I think a LOT of it has to do with maternal gut health.  The probiotics made a big difference for me; if I'd known about them and taken them seriously longer, they might have made an even bigger difference (say, if I started them before getting pregnant with #2).  I've been taking zinc for about a year now in addition to probiotics -- I will be very curious to see whether my zinc/probiotic combo makes a big difference with a third baby, if we have one.  Incidentally - I was skeptical about the gut theory initially, because I eat very healthily and always have, so didn't think my gut could need healing.  But it's about a lot more than just what we eat. 

12-31-2010 05:44 PM
changingseasons

There was just a study published showing a correlation with maternal levels of things like vitamin D, E, zinc, etc. and how deficiencies contributed to allergies & asthma in children.  So if you're not replenishing your own body's vitamin/mineral stores before getting pregnant again, the next child is starting out even more deficient- and may have worse allergies because of it.

12-31-2010 04:26 PM
kjbrown92

I have 3 kids. First child: no intolerances. Second child: milk/soy intolerance (or so I thought). Third child: many more intolerances. However when I tested the second child, at age 7, he had many that I didn't know about. Because the third child was restricted largely since age 1, she seems to have healed much faster from hers, because I think she's only avoiding 5 foods now, while my second child's intolerances have not healed as fast. For us, my two later kids (and I) have chronic lyme, so getting treatment has helped them. Second, you need to heal your gut. You get more and more nutrient deficient with each child because you're giving a lot to them, and if you don't actively try to restore that, it might be some of the problem. At least you know the signs now, since a lot of doctors are no help at all, so the sooner you figure out the foods and get them off them, the quicker they seem to heal. Are they intolerances or allergies? There was an article, but I'm not sure I bookmarked it about it.

12-31-2010 03:05 PM
tanyalynn

I've only got 2 kids, but the 2nd has more intolerances and more reactions than #1 did and overall his health started out poorer. 

 

I've been working on my health a lot since #2 was born--I really wasn't feeling good, not very functional--so I'm hoping that #3 (potential, future kid) will be better off.  But the household is also gluten and dairy free and I'm not sure I'll be able to introduce either before then, so to some extent, we're avoiding the problem rather than completely fixing it, or at least avoiding part of it.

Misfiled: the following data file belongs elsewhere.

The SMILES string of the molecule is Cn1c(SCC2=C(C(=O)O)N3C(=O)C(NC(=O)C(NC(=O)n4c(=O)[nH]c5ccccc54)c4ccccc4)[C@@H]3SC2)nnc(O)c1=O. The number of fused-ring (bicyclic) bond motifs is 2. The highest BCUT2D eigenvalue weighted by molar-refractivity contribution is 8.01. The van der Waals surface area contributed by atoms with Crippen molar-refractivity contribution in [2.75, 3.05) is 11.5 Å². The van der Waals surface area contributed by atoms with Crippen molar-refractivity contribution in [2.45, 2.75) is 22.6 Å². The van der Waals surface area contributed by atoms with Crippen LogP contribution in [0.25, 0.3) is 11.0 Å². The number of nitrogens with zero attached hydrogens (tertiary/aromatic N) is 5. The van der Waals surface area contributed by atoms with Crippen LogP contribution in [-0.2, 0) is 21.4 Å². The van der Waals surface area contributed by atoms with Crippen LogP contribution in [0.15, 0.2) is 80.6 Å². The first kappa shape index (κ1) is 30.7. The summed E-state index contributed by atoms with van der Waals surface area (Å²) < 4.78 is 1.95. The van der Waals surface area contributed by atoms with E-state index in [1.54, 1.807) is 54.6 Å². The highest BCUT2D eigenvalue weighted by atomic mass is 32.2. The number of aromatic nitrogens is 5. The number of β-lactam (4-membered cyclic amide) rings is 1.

12-31-2010 02:49 PM
FlipMom23

A friend of mine had a baby with cow's milk allergy, and the specialist told her that the allergies tend to get progressively worse with each child a mother has.  I can't find any literature to back that up, so now I'm looking for opinions and experience.

 

My first child didn't cry every, but she projectile vomited all the time until I switcher her to soy formula (from bm - I thought it was my milk that she was allergic to :( ).  Then she just spit up a ton, but wasn't crabby and didn't have any respiratory / eczema / GI issues other than that.

 

Second child was horrible.  He screamed day and night, had eczema all over his face, diarrhea, stuffy nose/cough all the time, slept for no more than 30 minutes at a time....  I was about to lose it when I finally figured it out on my own (doc said some babies are just like that!  GRRRR!!!!).  Then he was a completely different baby.  But I eventually figured out that soy made him grumpy and he also screamed if I ate eggs.  So I did the elimination diet for the first year, til he outgrew it.

 

Third child projectile vomited when she was only a couple days old after I drank a glass of milk.  I knew right away what I needed to do, so she never had to go through what ds did.  She's always been a very crabby child though, so I'm guessing that I've missed some of her other allergens.  Eggs and peanuts are also a no-no with her.

 

Now I'm terrified that this fourth baby will be even worse!!  I sooo hope that doc was wrong!

 

What is everyone's experience with siblings and allergies?